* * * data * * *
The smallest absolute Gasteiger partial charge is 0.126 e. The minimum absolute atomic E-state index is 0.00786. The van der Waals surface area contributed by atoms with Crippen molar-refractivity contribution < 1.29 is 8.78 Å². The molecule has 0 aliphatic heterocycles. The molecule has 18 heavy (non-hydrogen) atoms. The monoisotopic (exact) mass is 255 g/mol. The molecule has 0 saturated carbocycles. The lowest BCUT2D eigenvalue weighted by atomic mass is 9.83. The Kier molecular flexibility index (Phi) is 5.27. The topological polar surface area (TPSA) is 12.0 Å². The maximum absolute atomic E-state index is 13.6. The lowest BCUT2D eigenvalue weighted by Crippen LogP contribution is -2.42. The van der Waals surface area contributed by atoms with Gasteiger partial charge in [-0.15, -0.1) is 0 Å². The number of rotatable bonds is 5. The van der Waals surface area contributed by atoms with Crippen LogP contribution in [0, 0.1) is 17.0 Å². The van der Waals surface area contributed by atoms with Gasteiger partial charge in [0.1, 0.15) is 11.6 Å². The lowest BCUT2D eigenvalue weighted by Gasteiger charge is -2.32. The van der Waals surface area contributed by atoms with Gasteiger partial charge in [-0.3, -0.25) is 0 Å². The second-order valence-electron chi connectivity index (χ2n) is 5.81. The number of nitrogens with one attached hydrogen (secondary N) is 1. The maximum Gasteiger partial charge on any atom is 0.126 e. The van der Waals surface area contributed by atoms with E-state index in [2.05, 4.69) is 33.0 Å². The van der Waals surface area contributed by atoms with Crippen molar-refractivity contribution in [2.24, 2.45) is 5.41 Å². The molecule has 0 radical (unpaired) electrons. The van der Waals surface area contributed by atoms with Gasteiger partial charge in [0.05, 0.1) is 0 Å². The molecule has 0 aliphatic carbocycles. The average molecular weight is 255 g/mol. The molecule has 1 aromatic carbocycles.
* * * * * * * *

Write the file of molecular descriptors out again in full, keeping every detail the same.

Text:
The smallest absolute Gasteiger partial charge is 0.126 e. The minimum absolute atomic E-state index is 0.00786. The van der Waals surface area contributed by atoms with Crippen molar-refractivity contribution < 1.29 is 8.78 Å². The molecule has 0 aliphatic heterocycles. The molecule has 18 heavy (non-hydrogen) atoms. The monoisotopic (exact) mass is 255 g/mol. The molecule has 0 saturated carbocycles. The lowest BCUT2D eigenvalue weighted by atomic mass is 9.83. The Kier molecular flexibility index (Phi) is 5.27. The topological polar surface area (TPSA) is 12.0 Å². The maximum absolute atomic E-state index is 13.6. The lowest BCUT2D eigenvalue weighted by Crippen LogP contribution is -2.42. The van der Waals surface area contributed by atoms with Gasteiger partial charge in [-0.15, -0.1) is 0 Å². The number of rotatable bonds is 5. The van der Waals surface area contributed by atoms with Crippen LogP contribution in [0, 0.1) is 17.0 Å². The van der Waals surface area contributed by atoms with Gasteiger partial charge in [0.1, 0.15) is 11.6 Å². The lowest BCUT2D eigenvalue weighted by Gasteiger charge is -2.32. The van der Waals surface area contributed by atoms with Gasteiger partial charge in [-0.3, -0.25) is 0 Å². The second-order valence-electron chi connectivity index (χ2n) is 5.81. The number of nitrogens with one attached hydrogen (secondary N) is 1. The maximum Gasteiger partial charge on any atom is 0.126 e. The van der Waals surface area contributed by atoms with E-state index in [2.05, 4.69) is 33.0 Å². The van der Waals surface area contributed by atoms with Crippen molar-refractivity contribution in [2.24, 2.45) is 5.41 Å². The molecule has 0 radical (unpaired) electrons. The van der Waals surface area contributed by atoms with Gasteiger partial charge in [0.05, 0.1) is 0 Å². The molecule has 0 aliphatic carbocycles. The average molecular weight is 255 g/mol. The molecule has 1 aromatic carbocycles.